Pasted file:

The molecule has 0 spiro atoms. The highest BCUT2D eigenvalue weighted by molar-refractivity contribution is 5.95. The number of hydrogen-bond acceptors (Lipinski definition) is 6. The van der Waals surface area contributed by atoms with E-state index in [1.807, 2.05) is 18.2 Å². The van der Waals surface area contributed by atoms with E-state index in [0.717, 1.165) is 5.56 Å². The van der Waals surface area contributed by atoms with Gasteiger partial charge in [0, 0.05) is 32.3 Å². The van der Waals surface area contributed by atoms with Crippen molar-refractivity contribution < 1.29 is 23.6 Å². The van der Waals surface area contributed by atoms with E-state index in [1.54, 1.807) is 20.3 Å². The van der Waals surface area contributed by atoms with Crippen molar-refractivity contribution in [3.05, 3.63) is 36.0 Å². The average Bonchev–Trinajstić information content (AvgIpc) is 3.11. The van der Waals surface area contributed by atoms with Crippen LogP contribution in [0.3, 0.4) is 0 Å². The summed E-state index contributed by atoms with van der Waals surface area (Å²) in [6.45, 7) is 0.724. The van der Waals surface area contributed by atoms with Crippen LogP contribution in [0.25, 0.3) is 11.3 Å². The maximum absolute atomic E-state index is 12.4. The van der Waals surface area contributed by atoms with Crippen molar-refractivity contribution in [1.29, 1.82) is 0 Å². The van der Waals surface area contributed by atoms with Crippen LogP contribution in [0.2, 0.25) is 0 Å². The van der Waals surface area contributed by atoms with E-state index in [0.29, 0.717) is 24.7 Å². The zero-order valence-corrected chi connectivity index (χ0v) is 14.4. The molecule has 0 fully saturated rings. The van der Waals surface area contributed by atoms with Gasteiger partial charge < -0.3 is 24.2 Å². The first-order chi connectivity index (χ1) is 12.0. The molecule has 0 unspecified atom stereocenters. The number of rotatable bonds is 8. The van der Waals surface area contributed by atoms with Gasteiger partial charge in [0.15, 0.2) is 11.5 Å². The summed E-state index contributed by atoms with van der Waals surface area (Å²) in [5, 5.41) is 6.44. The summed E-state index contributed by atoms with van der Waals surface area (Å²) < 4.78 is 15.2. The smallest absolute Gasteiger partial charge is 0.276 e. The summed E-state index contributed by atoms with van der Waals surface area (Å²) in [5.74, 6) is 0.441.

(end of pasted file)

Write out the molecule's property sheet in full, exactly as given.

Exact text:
The molecule has 0 spiro atoms. The highest BCUT2D eigenvalue weighted by molar-refractivity contribution is 5.95. The number of hydrogen-bond acceptors (Lipinski definition) is 6. The van der Waals surface area contributed by atoms with E-state index in [1.807, 2.05) is 18.2 Å². The van der Waals surface area contributed by atoms with E-state index in [0.717, 1.165) is 5.56 Å². The van der Waals surface area contributed by atoms with Gasteiger partial charge in [0, 0.05) is 32.3 Å². The van der Waals surface area contributed by atoms with Crippen molar-refractivity contribution < 1.29 is 23.6 Å². The van der Waals surface area contributed by atoms with E-state index in [1.54, 1.807) is 20.3 Å². The van der Waals surface area contributed by atoms with Crippen molar-refractivity contribution in [3.05, 3.63) is 36.0 Å². The average Bonchev–Trinajstić information content (AvgIpc) is 3.11. The van der Waals surface area contributed by atoms with Crippen LogP contribution in [0.3, 0.4) is 0 Å². The summed E-state index contributed by atoms with van der Waals surface area (Å²) in [6.45, 7) is 0.724. The van der Waals surface area contributed by atoms with Crippen LogP contribution in [0.25, 0.3) is 11.3 Å². The maximum absolute atomic E-state index is 12.4. The van der Waals surface area contributed by atoms with Crippen molar-refractivity contribution in [1.29, 1.82) is 0 Å². The van der Waals surface area contributed by atoms with Crippen LogP contribution in [0.2, 0.25) is 0 Å². The van der Waals surface area contributed by atoms with E-state index in [0.29, 0.717) is 24.7 Å². The zero-order valence-corrected chi connectivity index (χ0v) is 14.4. The molecule has 0 fully saturated rings. The van der Waals surface area contributed by atoms with Gasteiger partial charge < -0.3 is 24.2 Å². The first-order chi connectivity index (χ1) is 12.0. The molecule has 0 unspecified atom stereocenters. The number of rotatable bonds is 8. The van der Waals surface area contributed by atoms with Gasteiger partial charge in [0.15, 0.2) is 11.5 Å². The summed E-state index contributed by atoms with van der Waals surface area (Å²) in [5, 5.41) is 6.44. The summed E-state index contributed by atoms with van der Waals surface area (Å²) < 4.78 is 15.2. The smallest absolute Gasteiger partial charge is 0.276 e. The summed E-state index contributed by atoms with van der Waals surface area (Å²) in [5.74, 6) is 0.441.